Skip to comments.Unorthodox links to the internet Signalling dissent
Posted on 03/25/2011 11:22:57 AM PDT by swarthyguy
WITH a tin can, some copper wire and a few dollars worth of nuts, bolts and other hardware, a do-it-yourselfer can build a makeshift directional antenna. A mobile phone, souped-up with such an antenna, can talk to a network tower that is dozens of kilometres beyond its normal range (about 5km, or 3 miles). As Gregory Rehm, the author of an online assembly guide for such things, puts it, homemade antennae are as cool as the other side of the pillow on a hot night. Of late, however, such antennae have proved much more than simply cool.
According to Jeff Moss, a communications adviser to Americas Department of Homeland Security, their existence has recently been valuable to the operation of several groups of revolutionaries in Egypt, Libya and elsewhere. To get round government shutdowns of internet and mobile-phone networks, resourceful dissidents have used such makeshift antennae to link their computers and handsets to more orthodox transmission equipment in neighbouring countries.
Technologies that transmit data under the noses of repressive authorities in this way are spreading like wildfire among pro-democracy groups, says Mr Moss. For example, after Egypt switched off its internet in January some activists brought laptops to places like Tahrir Square in Cairo to collect, via short-range wireless links, demonstrators video recordings and other electronic messages. These activists then broadcast the material to the outside world using range-extending antennae.
According to Bobby Soriano, an instructor at the Philippine branch of Tactical Tech, a British organisation that teaches communication techniques to dissidents in five countries, such antennae can even foil government eavesdropping and jamming efforts. Directional antennae, unlike the omnidirectional sort, transmit on a narrow beam. This makes it hard for eavesdroppers to notice a signal is there.
Another way of confounding the authorities is to build portable FM radio stations. One broadcasting expert, who prefers not to be named but is currently based in Europe, is helping to develop a dozen such backpack radio stations for anti-government protesters in his native land in the Arabian peninsula. Though these stations have a range of only a few kilometres, that is enough for the leaders of a protest to use them to co-ordinate their followers. The stations operators act as clearing houses for text messages, reading important ones over the air for everyone to hear.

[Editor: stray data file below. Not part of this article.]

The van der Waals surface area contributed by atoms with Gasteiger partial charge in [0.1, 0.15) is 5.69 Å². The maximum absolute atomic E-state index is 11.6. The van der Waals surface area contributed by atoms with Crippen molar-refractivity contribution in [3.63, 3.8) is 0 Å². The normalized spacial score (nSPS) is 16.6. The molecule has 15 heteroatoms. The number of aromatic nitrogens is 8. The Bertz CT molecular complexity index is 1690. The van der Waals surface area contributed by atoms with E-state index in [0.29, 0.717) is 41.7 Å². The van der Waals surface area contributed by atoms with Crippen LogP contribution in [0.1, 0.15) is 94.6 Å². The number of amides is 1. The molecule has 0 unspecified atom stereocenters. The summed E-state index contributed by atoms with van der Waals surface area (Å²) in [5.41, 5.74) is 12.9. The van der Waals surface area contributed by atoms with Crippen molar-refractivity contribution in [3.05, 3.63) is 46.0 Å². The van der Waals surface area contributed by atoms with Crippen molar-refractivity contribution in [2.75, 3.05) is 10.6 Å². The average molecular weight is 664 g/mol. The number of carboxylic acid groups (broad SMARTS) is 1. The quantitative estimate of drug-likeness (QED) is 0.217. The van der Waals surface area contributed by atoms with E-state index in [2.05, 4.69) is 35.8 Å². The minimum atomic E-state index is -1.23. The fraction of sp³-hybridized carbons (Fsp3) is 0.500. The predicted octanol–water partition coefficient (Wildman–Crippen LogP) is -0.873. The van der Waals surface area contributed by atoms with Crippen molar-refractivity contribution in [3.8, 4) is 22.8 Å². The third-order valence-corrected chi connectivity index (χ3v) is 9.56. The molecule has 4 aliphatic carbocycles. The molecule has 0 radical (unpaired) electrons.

Conventional radio of this sort cannot, unfortunately, transmit video or web pages. But a group called Access, based in New York, is trying to overcome that. To help democracy movements in the Middle East and North Africa get online, it is equipping a network of ham-radio operators with special modems that convert digital computer data into analogue radio signals that their equipment can cope with. These signals are then broadcast from operator to operator until they reach a network member in an area where the internet functions. This operator reconverts the signal into computer-readable data and then e-mails or posts the information online.
Satellites provide yet another way of getting online, though they are expensive to connect to. It is, however, beyond the authorities in most places to shut down a satellite operated by a foreign company or country. The best they can do is try to locate live satellite links using radiation-detection kit similar to that supposedly employed in Britain to seek out unlicensed televisions. The result is a game of cat and mouse between the authorities and satellite-using dissidents. Tactical Tech, for example, has trained dissidents in five countries to rig satellite dishes to computers in order to get online. It advises some users to log on only for short sessions, and to do so from a moving vehicle.